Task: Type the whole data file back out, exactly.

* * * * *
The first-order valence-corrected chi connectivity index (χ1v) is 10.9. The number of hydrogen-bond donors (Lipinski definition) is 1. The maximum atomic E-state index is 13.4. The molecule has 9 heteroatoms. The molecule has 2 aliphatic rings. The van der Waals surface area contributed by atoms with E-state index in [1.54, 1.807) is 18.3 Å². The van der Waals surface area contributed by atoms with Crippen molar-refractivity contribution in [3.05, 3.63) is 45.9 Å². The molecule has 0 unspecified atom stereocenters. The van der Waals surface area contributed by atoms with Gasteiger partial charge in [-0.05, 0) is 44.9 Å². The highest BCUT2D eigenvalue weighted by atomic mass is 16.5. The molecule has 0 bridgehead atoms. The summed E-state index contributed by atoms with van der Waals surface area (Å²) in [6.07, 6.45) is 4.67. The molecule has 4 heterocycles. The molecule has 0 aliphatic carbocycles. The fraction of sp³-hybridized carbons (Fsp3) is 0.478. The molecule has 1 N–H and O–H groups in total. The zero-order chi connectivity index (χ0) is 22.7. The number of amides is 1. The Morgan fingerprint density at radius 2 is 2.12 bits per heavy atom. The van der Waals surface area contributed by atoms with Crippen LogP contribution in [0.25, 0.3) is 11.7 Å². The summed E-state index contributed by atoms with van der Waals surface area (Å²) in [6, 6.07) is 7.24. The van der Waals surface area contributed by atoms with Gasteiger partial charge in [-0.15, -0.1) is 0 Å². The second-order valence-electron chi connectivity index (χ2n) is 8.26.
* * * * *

The first-order valence-corrected chi connectivity index (χ1v) is 10.9. The number of hydrogen-bond donors (Lipinski definition) is 1. The maximum atomic E-state index is 13.4. The molecule has 9 heteroatoms. The molecule has 2 aliphatic rings. The van der Waals surface area contributed by atoms with E-state index in [1.54, 1.807) is 18.3 Å². The van der Waals surface area contributed by atoms with Crippen molar-refractivity contribution in [3.05, 3.63) is 45.9 Å². The molecule has 0 unspecified atom stereocenters. The van der Waals surface area contributed by atoms with Gasteiger partial charge in [-0.05, 0) is 44.9 Å². The highest BCUT2D eigenvalue weighted by atomic mass is 16.5. The molecule has 0 bridgehead atoms. The summed E-state index contributed by atoms with van der Waals surface area (Å²) in [6.07, 6.45) is 4.67. The molecule has 4 heterocycles. The molecule has 0 aliphatic carbocycles. The fraction of sp³-hybridized carbons (Fsp3) is 0.478. The molecule has 1 N–H and O–H groups in total. The zero-order chi connectivity index (χ0) is 22.7. The number of amides is 1. The Morgan fingerprint density at radius 2 is 2.12 bits per heavy atom. The van der Waals surface area contributed by atoms with Crippen LogP contribution in [0.25, 0.3) is 11.7 Å². The summed E-state index contributed by atoms with van der Waals surface area (Å²) in [6, 6.07) is 7.24. The van der Waals surface area contributed by atoms with Gasteiger partial charge in [-0.15, -0.1) is 0 Å². The second-order valence-electron chi connectivity index (χ2n) is 8.26.